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Mythical Landscapes, Magical Tales
Finn is having trouble with someone across the water. The Scottish giant Benandonner is threatening Ireland. An enraged Finn grabs chunks of the Antrim coast and throws them into the sea. The rock forms a path for Finn to follow and teach Benandonner a lesson.
Bad idea – Benandonner is terrifyingly massive. Finn beats a hasty retreat, followed by the giant, only to be saved by our hero’s quick-thinking wife who disguised him as a baby. The angry Scot saw the baby and decided if the child was that big, the daddy must be really huge.
For Eleanor Killough, a guide at the new state-of-the-art visitor centre, the Finn story holds water: “Of course it was Finn McCool! That’s what we the locals believe anyway.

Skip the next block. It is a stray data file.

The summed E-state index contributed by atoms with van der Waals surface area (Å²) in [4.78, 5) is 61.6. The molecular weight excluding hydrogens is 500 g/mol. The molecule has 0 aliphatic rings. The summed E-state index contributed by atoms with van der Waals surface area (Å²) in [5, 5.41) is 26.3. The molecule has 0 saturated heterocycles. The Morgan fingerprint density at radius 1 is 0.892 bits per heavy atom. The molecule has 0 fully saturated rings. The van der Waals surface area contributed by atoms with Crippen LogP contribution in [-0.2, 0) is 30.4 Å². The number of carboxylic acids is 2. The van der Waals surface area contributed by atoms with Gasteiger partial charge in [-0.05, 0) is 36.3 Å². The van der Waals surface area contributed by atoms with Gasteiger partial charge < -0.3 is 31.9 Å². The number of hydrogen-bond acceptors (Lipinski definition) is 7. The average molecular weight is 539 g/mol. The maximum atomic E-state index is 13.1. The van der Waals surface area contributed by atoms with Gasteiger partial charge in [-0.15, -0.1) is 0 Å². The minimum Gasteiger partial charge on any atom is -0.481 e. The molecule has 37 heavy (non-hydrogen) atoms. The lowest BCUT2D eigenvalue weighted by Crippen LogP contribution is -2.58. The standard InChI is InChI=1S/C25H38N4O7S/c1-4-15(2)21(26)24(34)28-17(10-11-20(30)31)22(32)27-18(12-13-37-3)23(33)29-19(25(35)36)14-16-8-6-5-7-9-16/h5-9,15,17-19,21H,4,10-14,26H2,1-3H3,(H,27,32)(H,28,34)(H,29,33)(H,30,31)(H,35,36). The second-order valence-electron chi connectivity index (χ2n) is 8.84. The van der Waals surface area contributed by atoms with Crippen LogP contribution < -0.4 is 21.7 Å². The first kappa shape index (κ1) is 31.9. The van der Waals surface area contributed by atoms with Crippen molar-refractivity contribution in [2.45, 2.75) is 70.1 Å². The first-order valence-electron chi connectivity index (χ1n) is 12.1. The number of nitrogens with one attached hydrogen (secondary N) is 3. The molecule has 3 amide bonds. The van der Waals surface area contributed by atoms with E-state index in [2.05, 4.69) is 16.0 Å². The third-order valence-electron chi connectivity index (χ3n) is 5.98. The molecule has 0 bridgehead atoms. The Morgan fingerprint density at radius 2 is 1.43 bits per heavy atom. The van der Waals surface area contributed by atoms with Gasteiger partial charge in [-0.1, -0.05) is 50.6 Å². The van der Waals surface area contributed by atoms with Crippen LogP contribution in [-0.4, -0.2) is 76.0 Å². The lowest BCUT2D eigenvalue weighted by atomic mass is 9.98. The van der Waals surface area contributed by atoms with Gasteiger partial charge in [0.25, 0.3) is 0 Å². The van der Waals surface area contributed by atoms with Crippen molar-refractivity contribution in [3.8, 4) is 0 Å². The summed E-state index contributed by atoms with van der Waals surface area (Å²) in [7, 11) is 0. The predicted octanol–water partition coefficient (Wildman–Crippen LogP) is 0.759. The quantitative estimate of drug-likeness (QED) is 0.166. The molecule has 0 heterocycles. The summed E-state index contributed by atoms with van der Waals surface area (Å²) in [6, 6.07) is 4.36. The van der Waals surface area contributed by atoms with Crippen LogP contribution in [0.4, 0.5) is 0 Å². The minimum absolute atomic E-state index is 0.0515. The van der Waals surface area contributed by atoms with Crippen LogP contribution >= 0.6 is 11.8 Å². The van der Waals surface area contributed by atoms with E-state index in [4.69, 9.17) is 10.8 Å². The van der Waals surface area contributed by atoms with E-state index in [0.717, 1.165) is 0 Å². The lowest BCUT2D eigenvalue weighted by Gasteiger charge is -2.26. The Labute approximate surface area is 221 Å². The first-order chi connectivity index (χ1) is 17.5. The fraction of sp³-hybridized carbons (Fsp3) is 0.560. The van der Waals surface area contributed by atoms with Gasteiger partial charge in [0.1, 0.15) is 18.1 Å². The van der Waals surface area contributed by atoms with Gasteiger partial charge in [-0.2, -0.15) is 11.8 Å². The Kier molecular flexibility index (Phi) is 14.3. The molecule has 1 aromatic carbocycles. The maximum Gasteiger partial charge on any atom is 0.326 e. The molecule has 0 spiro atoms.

“We give our visitors the two sides of the coin – the stories and the science and let them decide, but most visitors leave believing this place is an ancient home of a mighty giant.”
As Eleanor says, though, there are two sides to the story.
The science bit
“The Giant’s Causeway is the aftermath of volcanic crashing, burning and cooling,” Eleanor explains. “An epic 60-million-year-old legacy to lava. Over 40,000 basalt columns. Interlocked.
“It’s no wonder this place is a Unesco World Heritage Site because beyond the mindboggling beauty, the Causeway is our portal into Earth’s most ancient past,” she concludes.
Whatever you choose to believe, there’s no disputing that the Causeway makes a pretty picture. Thousands of tourists click their cameras here every year, and when the Olympic Torch visited Northern Ireland, it was a photo opportunity not to be missed.
Director Ben Joyner was so enamoured with the Causeway, he put it on screen. The result won Discover Ireland’s “Jump Into Ireland” video competition.
Giant or science? Maybe you should check it out for yourself.